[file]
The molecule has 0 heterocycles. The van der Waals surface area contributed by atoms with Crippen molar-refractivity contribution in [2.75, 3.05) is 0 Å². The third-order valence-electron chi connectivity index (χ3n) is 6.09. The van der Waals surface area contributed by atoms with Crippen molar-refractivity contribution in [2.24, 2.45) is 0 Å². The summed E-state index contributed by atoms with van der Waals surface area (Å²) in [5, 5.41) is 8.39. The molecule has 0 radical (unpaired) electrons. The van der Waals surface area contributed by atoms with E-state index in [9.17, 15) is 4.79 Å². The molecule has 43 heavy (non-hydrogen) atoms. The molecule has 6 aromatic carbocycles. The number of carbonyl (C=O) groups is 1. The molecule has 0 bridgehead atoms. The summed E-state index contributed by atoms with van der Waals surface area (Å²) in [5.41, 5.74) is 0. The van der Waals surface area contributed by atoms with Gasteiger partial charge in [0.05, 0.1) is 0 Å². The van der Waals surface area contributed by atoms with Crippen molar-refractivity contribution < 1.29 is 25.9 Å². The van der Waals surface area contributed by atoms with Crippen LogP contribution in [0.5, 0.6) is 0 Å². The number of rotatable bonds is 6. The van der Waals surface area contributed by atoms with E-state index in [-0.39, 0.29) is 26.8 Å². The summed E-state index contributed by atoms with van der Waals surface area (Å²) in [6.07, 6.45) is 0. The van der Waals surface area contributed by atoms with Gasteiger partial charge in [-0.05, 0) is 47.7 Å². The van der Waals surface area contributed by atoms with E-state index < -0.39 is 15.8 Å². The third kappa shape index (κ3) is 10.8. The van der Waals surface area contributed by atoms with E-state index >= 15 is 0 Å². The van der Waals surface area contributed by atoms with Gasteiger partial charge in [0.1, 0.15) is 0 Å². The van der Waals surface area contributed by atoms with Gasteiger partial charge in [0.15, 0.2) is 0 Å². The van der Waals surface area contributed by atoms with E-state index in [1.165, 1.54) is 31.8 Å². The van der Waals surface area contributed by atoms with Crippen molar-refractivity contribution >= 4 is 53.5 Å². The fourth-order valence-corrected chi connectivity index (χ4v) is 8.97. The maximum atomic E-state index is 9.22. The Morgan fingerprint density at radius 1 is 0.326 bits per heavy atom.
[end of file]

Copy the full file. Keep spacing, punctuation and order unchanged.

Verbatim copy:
The molecule has 0 heterocycles. The van der Waals surface area contributed by atoms with Crippen molar-refractivity contribution in [2.75, 3.05) is 0 Å². The third-order valence-electron chi connectivity index (χ3n) is 6.09. The van der Waals surface area contributed by atoms with Crippen molar-refractivity contribution in [2.24, 2.45) is 0 Å². The summed E-state index contributed by atoms with van der Waals surface area (Å²) in [5, 5.41) is 8.39. The molecule has 0 radical (unpaired) electrons. The van der Waals surface area contributed by atoms with E-state index in [9.17, 15) is 4.79 Å². The molecule has 43 heavy (non-hydrogen) atoms. The molecule has 6 aromatic carbocycles. The number of carbonyl (C=O) groups is 1. The molecule has 0 bridgehead atoms. The summed E-state index contributed by atoms with van der Waals surface area (Å²) in [5.41, 5.74) is 0. The van der Waals surface area contributed by atoms with Gasteiger partial charge in [0.05, 0.1) is 0 Å². The van der Waals surface area contributed by atoms with Crippen molar-refractivity contribution < 1.29 is 25.9 Å². The van der Waals surface area contributed by atoms with Crippen LogP contribution in [0.5, 0.6) is 0 Å². The number of rotatable bonds is 6. The van der Waals surface area contributed by atoms with E-state index in [-0.39, 0.29) is 26.8 Å². The summed E-state index contributed by atoms with van der Waals surface area (Å²) in [6.07, 6.45) is 0. The van der Waals surface area contributed by atoms with Gasteiger partial charge in [-0.05, 0) is 47.7 Å². The van der Waals surface area contributed by atoms with E-state index < -0.39 is 15.8 Å². The third kappa shape index (κ3) is 10.8. The van der Waals surface area contributed by atoms with E-state index >= 15 is 0 Å². The van der Waals surface area contributed by atoms with Gasteiger partial charge in [0.1, 0.15) is 0 Å². The van der Waals surface area contributed by atoms with Gasteiger partial charge in [0.15, 0.2) is 0 Å². The van der Waals surface area contributed by atoms with E-state index in [1.165, 1.54) is 31.8 Å². The van der Waals surface area contributed by atoms with Crippen molar-refractivity contribution >= 4 is 53.5 Å². The fourth-order valence-corrected chi connectivity index (χ4v) is 8.97. The maximum atomic E-state index is 9.22. The Morgan fingerprint density at radius 1 is 0.326 bits per heavy atom.